“The greatest pleasure in life is doing what people say you cannot do.” Walter Bagehot

In the Victorian age they talked sense. Thank you Walter!

Litreactor Critique – The results

I have had five critiques on the opening two chapters of my novel and phew they don’t hate it. I averaged 3.5 stars out of 5 over all. I scored highest on concept, structure and dialogue. Character was still a three. So that’s ok.

Everyone thought that my main character Leah sounded a realistic eighteen year old with a serious problem (she just found out her older sister is dead), though a little more exposition on her personality and her relationship with her sister would  strengthen the opening. They thought the set up of the story worked and was intriguing.

Things I need to work on:

In places I slip into telling the reader my characters feelings rather than showing them. I need to look at published authors to see how they show internal thoughts/dialogue in first person.

My body language description around dialogue and emotional scenes is lacking in places, given the shock/anger/grief the family are experiencing.

I’ve used flashback a little to show snippets of the sister relationship. I’ve been unsure how much to put in. A tutor recently said he hated them and stories should always flow forwards. But in a murder mystery, where the story unfolds in two timelines, the younger sister is retracing the steps of her big sister to find out how she died, flash back is essential I think. It’s a question of how much and how often. One critique said the flashbacks really helped to expose the characters and conflict, more so than the opening police scene. Something to think about.

My novel starts with a quote from an American Poet Laureate called Louise Gluck.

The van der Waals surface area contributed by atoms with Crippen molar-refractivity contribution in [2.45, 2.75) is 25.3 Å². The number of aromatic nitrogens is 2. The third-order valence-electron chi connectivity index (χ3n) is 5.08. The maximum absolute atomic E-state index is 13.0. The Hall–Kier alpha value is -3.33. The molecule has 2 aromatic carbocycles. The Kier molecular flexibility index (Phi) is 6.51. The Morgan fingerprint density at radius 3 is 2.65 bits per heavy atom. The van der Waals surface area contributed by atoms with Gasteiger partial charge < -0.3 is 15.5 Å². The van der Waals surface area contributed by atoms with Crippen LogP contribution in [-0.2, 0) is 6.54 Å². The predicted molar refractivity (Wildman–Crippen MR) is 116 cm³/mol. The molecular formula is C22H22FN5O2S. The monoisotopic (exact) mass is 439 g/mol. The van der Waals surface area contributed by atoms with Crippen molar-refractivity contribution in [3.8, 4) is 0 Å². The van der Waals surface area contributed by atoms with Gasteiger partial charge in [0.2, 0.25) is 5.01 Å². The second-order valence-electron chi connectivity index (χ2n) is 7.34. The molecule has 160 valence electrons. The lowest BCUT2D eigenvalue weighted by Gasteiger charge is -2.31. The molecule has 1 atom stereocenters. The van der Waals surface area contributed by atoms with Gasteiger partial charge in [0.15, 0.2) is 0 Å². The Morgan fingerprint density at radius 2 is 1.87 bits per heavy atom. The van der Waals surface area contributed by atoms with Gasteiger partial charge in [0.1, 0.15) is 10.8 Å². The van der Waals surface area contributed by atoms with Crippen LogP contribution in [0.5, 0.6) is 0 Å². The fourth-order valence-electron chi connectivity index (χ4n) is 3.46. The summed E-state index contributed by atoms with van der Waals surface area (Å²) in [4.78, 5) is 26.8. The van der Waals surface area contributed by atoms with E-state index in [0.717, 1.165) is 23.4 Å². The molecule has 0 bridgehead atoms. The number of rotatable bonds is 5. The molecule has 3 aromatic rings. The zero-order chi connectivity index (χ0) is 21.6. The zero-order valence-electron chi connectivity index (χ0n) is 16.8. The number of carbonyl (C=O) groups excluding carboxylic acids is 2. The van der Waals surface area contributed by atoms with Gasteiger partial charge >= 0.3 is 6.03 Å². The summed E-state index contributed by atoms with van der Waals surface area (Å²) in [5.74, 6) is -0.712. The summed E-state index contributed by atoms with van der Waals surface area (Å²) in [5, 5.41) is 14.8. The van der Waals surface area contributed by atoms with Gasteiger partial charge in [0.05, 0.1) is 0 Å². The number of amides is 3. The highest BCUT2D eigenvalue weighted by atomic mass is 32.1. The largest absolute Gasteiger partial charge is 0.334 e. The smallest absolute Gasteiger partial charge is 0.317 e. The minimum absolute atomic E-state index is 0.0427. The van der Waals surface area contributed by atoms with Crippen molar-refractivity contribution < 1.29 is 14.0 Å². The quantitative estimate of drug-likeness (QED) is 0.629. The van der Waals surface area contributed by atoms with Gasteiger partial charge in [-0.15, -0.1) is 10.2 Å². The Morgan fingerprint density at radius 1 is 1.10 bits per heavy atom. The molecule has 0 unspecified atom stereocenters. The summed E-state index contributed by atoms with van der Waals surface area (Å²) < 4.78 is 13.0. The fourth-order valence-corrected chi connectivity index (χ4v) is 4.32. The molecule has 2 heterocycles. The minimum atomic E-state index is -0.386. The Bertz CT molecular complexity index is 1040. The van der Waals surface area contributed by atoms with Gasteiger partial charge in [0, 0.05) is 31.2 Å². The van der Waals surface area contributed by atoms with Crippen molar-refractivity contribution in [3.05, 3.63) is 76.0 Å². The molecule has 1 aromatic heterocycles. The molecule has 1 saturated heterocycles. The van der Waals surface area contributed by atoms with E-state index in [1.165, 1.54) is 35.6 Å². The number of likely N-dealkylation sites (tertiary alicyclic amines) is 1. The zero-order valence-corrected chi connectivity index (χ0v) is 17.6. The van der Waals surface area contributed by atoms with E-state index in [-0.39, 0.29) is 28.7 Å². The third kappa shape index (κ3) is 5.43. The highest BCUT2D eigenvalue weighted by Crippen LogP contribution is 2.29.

“Of two sisters, one is always the dancer, one the watcher.” This is the premise of the novel, the core theme is the sister relationship, in all ist conflict and contradiction. From the critiques I’ve learnt this is a strong concept but it needs to have a stronger presence in the opening chapters. The older sister Jenna, the dancer is dead mysteriously, the younger sister Leah, the watcher is compelled to find out why. But in so doing their roles are reversed and there is danger as she follows her sister’s footsteps to the end.

All this I’ll have to tighten up after completing the first draft. So back to drafting!

The Knife of Never Letting Go

I am reading Patrick Ness’s The Knife of Never Letting Go.

It’s such a good example of first person and present tense. I also love the symbolism of the knife throughout and how it’s central to the theme – Todd becoming a man. There’s a galloping plot, and Todd’s voice is very engaging.  The animals talk too or at least the people can read their thoughts. An original concept (okay accept for Dr Dolittle). Why this is just categorized as a teen book is beyond me. Some of the best fiction is put on the younger market bookshelves but has appeal across all ages. I’ll never be too old for a good adventure story set it this world or another (New World in this case). I’m looking forward to reading the next book in the Chaos Walking Trilogy.